Can Ontario fix its maths curriculum – Not Yet: Response to Greg Ashman

Greg Ashman seems to be one of the few people writing in opposition to the ongoing disaster that is math instruction in Ontario. This week, he wrote another great article on what is not working with math in Ontario – Can Ontario fix its math curriculum.

Great article and really interesting comments. I agree that Ontario’s obsession with Michael Fullan is misplaced and he needs to move on. However, from what I have seen, Fullan is still the hero of the Ontario education scene and he can do no wrong. The solution to the problem of low scores in Ontario is just to train teachers harder in the inquiry-based system. You can get a good sense of this in this recent interview with Dr Mary Reid of OISE http://www.cbc.ca/player/play/1041393219874/

True enough, no one will listen to the critics as we have been marginalized and to speak out against Fullan and the dominant ideology in Ontario is a huge risk to your career in education. As Greg Ashman writes,

There are a few prominent Canadian voices on Twitter but, as far as I can tell, they hold no positions of authority in Canadian education and will be easily marginalised as eccentric, old-fashioned conservatives.

I have felt this way for awhile and as an administrator here in Ottawa, I knew that to publically speak out about the inquiry obsession would have been very unwise from a career perspective. Now as a retired educator I can speak out, but it is not likely that what I write will have any impact.

The trend will continue to be to emphasise inquiry over explicit teaching and results will continue to go down. Senior administrators and ministry officials will continue to drink to constructivist kool-aid because there is little critical thinking going on and school boards demand conformity from their educators and conformity to some really bad thinking is actually the way to guarantee an advancing career for an administrator.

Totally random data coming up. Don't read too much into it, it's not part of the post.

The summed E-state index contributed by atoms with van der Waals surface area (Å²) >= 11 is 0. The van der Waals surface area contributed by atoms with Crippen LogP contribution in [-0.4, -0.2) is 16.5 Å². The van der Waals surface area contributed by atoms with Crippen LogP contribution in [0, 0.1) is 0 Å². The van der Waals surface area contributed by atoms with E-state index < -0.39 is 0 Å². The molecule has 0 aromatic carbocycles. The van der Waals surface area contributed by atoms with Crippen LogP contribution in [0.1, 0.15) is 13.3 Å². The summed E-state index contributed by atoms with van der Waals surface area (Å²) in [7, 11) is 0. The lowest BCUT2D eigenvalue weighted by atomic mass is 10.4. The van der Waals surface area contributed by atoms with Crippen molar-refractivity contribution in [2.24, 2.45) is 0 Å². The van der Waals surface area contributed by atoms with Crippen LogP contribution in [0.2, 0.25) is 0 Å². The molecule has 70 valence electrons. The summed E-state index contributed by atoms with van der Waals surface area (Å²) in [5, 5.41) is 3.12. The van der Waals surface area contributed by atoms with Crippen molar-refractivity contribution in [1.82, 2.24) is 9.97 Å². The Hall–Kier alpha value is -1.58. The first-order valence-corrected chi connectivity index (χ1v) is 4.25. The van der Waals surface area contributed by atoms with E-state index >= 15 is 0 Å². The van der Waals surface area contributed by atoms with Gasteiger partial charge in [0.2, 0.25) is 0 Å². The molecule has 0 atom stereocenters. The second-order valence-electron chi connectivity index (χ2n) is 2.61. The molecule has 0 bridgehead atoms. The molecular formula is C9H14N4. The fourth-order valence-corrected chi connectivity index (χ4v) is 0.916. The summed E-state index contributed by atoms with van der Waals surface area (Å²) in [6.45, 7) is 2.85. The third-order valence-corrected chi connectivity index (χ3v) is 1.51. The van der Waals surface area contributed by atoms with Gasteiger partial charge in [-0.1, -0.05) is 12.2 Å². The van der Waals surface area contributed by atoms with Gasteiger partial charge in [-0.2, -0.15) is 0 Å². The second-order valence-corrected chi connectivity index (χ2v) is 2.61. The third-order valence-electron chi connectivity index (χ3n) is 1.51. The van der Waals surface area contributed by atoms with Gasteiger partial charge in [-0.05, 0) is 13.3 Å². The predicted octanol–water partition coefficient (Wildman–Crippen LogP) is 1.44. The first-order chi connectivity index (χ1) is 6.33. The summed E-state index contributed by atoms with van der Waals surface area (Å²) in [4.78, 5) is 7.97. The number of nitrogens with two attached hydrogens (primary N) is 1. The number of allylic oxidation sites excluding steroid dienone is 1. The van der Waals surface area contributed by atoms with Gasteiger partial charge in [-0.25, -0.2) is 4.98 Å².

How many years will this silliness continue? How long will we put the blame on teachers who just don’t get inquiry? How long with Ontario’s math curriculum be directed by people who do not need to face its consequences in the classroom?

Thank-you Greg Ashman for your clear perspective on math in Ontario. We can only hope that someone here is listening!

Poor Math Scores – Should We Really Blame the Teacher?

I am listening to a rebroadcast of a CBC Ottawa interview on the Ontario Math curriculum with Mary Reid from OISE. This is one of a series of interviews and articles seeking to understand why students, especially in elementary school, are doing so poorly in math. You can hear the full interview here.

The interview was really nothing new until around the 5-minute mark when Mary Reid makes the classic argument that I always find misses the mark. At this point, Dr Reid dismisses any problem with EQAO and squarely puts the blame on teachers and their training for low math scores in Ontario.

Teachers, she says are not ready for inquiry-based learning. Teachers have high anxiety and low content knowledge when it comes to the inquiry approach. Professional development takes a ‘one size fits all approach’ whatever that means. So, because of the teacher’s high anxiety levels, we are failing at the inquiry-based approach.

These ‘highly anxious’ math teachers then pass this anxiety on to their students.

Then the argument takes on a bizarre note – research shows, according to Dr Reid that it really is the female teachers who are to blame. Female teachers especially pass on this anxiety to their female students, not the male students. This is what the ‘research’ shows. How do you even test for that?

We have been doing inquiry-based math in Ontario for a long time. Over the years, math results in grade 3 and 6 EQAO tests have steadily gone down. During this same period of time, teachers have been continually blamed for not being strong and skilled enough to effectively teach math.

The human factor always comes out – if you are really skilled and somehow ‘get’ the inquiry approach, your kids will do well. If not, your kids will do poorly. I only thank my lucky stars that I never had to teach math in such a poisoned atmosphere. How do elementary teachers do this when they are continually blamed by OISE professors and senior administrators for failing their students?